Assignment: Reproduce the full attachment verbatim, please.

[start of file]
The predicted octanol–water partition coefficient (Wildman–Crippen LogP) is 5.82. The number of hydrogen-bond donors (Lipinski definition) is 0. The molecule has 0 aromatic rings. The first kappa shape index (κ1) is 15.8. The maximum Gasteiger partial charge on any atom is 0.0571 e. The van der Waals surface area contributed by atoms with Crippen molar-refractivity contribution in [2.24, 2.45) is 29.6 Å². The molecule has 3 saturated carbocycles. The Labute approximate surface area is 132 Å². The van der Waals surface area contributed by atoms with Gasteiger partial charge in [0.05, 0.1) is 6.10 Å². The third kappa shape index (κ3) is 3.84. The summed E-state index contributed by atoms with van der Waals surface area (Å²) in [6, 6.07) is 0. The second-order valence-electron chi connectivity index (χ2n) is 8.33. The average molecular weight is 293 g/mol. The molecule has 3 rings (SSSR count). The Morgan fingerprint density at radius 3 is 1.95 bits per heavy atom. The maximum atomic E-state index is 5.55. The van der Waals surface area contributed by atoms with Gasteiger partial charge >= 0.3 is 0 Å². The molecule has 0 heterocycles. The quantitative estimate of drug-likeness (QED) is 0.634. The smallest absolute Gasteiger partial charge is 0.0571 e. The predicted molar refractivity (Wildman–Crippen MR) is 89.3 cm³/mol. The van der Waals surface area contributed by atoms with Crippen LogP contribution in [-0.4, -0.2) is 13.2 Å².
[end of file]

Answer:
The predicted octanol–water partition coefficient (Wildman–Crippen LogP) is 5.82. The number of hydrogen-bond donors (Lipinski definition) is 0. The molecule has 0 aromatic rings. The first kappa shape index (κ1) is 15.8. The maximum Gasteiger partial charge on any atom is 0.0571 e. The van der Waals surface area contributed by atoms with Crippen molar-refractivity contribution in [2.24, 2.45) is 29.6 Å². The molecule has 3 saturated carbocycles. The Labute approximate surface area is 132 Å². The van der Waals surface area contributed by atoms with Gasteiger partial charge in [0.05, 0.1) is 6.10 Å². The third kappa shape index (κ3) is 3.84. The summed E-state index contributed by atoms with van der Waals surface area (Å²) in [6, 6.07) is 0. The second-order valence-electron chi connectivity index (χ2n) is 8.33. The average molecular weight is 293 g/mol. The molecule has 3 rings (SSSR count). The Morgan fingerprint density at radius 3 is 1.95 bits per heavy atom. The maximum atomic E-state index is 5.55. The van der Waals surface area contributed by atoms with Gasteiger partial charge >= 0.3 is 0 Å². The molecule has 0 heterocycles. The quantitative estimate of drug-likeness (QED) is 0.634. The smallest absolute Gasteiger partial charge is 0.0571 e. The predicted molar refractivity (Wildman–Crippen MR) is 89.3 cm³/mol. The van der Waals surface area contributed by atoms with Crippen LogP contribution in [-0.4, -0.2) is 13.2 Å².